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French Onion Soup

First Published in the Amherst Citizen - Oonagh's Kitchen (Oct 26, 1999)

I am sitting at my computer looking out at a miserable wet day without even the redeeming feature of sunshine. The foliage has peaked here and with the wind and the rain, our yards are covered in leaves. Now, you all know you need to get those leaves up to keep your lawn and garden healthy over the winter. However, you also know it is one of the most deadly boring jobs to do and wet leaves are no ones idea of a fun job. Even the kids don't want to help because it's just not the same throwing yourself onto a pile of wet leaves. So treat yourself to a pot of French Onion Soup, gently simmering on the stove, filling the whole house with its wonderful, appetizing aroma.

This is a very easy recipe and freezes well. Many people have read of this soup and have frequently been disappointed when they get to try it. The best one I ever had (apart from my own) was in a small bistro in Paris on my honeymoon. Unfortunately, too many recipes are made using just bouillon cubes that only taste of salt. The traditional recipe is made with beef stock made from roasting beef bones and then simmering them in water for about six hours. Not something many of us have the time or inclination for nowadays. Try this. You'll be happy you did. Using this combination of herbs and flavorings creates a rich, tasty soup without homemade stock. Additionally, there is a far lower salt content in this soup because of the herbs, etc, than if just commercial beef stock was used. Note, I haven't included salt. Taste it and see first.

FRENCH ONION SOUP - SOUPE À L'OIGNON GRATINEÉ
Ingredients

  • 1-1/2 lb. Ordinary yellow onions (about 4 huge) peeled, quartered and thinly sliced.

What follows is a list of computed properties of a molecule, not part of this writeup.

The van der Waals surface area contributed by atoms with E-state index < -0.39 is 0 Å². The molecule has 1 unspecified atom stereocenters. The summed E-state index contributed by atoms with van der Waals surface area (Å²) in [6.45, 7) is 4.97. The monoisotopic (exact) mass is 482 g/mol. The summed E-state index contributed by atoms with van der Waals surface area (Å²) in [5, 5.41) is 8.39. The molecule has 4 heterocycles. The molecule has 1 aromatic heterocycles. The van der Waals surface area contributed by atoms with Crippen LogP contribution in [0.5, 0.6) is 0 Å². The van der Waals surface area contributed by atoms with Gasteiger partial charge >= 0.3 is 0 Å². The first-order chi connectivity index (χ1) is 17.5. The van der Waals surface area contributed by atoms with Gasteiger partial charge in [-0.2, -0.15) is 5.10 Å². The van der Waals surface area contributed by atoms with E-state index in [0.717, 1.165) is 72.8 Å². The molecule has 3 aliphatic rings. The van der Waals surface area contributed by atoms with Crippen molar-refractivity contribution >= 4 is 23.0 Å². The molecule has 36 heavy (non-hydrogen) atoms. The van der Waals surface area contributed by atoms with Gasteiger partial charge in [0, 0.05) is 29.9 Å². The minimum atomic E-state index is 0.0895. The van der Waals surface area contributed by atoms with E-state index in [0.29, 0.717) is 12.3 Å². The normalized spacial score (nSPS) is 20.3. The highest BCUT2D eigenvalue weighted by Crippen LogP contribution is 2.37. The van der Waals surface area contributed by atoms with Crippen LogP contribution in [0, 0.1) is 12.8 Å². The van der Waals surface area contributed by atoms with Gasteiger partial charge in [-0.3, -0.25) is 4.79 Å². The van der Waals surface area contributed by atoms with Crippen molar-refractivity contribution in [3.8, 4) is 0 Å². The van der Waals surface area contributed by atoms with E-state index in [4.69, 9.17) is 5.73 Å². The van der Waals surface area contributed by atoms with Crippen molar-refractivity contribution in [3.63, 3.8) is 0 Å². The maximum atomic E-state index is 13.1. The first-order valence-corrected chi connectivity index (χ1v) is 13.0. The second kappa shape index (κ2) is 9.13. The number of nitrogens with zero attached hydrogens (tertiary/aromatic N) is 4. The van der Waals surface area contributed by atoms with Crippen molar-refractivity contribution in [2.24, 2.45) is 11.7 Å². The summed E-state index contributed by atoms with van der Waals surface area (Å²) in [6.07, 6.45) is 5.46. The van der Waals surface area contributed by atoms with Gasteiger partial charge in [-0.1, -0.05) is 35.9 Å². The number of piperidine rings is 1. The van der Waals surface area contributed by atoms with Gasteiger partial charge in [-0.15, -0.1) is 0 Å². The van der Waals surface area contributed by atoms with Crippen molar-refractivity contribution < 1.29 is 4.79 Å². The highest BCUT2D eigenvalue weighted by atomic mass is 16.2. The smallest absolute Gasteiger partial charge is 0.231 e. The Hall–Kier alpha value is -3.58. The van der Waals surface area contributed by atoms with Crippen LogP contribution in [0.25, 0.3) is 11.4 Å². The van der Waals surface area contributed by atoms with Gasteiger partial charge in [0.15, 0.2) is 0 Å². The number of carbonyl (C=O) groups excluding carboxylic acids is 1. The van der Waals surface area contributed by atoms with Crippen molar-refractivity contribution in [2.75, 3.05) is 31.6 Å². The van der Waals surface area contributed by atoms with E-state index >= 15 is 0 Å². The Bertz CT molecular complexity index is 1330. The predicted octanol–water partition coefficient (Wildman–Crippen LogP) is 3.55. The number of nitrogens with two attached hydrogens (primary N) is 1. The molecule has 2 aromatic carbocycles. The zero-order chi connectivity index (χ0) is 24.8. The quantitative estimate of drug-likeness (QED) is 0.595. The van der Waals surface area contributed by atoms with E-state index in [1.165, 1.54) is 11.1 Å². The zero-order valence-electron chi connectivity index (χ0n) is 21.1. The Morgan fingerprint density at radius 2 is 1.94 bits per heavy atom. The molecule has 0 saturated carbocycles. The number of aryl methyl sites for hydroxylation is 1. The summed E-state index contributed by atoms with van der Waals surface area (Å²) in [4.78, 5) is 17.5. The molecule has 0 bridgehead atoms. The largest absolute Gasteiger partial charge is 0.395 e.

• 1/2 stick butter
  • 2 tbsp olive oil
  • 4+ cloves garlic peeled and crushed
  • 1-1/2 tsp sugar
  • 2 tsp Worcestershire sauce
  • 1-1/2 tsp dried thyme)
  • 2 bayleafs ) put in a coffee filter, folded closed, and tied with string
  • 1 tsp Dijon mustard
  • 1 x 10 oz Campbell's condensed beef broth and 3 tins of water to make 40 oz (5cups)
  • 1/2 - 1 c white wine (or more stock)
  • 2 tbsp flour
  • 1-2 tbsp brandy (optional)
  • 1 loaf French bread cut into 1" square cubes and dried out in 300° oven for about 10 minutes
  • 1/2 - 1 c grated Swiss cheese or mix of Swiss, smoked cheese and Parmesan
  • Freshly ground black pepper

Method

1. Melt butter and oil gently in large pan, add onions and garlic, turn in butter, add sugar and stir. Cover with lid and leave to cook gently for about 15-20 minutes until onions are very soft. Increase heat, remove lid and cook until onions have turned a lovely rich golden brown color but not dark brown or burnt - about 15-20 minutes more. NOTE: onions will brown more rapidly in ordinary pan, but won't stick in non-stick pan. THE ONIONS MUST BROWN or the soup will be tasteless.

2. Add flour and stir in well.

3. Add broth with water, Worcestershire sauce, mustard, freshly ground black pepper, wine and filter with thyme and bayleaf.

4. Bring to gentle boil and turn down to a low simmer, cover and leave to cook for about half an hour depending on size of pan.

5. Once cooked, and just prior to serving, adjust seasoning and add brandy if desired.

6. Pour soup into individual ovenproof bowls, top with dried out French bread and scatter grated cheese on top.

Serve and enjoy this treat from Paris!


Oonagh Williams, proprietor of Royal Temptations, has a Culinary Arts degree, offers a Personal Chef service, teaches a variety of classes in International Cooking, and makes regular appearances on WMUR ABC Channel 9's Cooks' Corner. You can contact Oonagh at 603-424-6412.
 

Send your questions or comments to CookingWithOonagh@yahoo.com
Last modified: January 26, 2000
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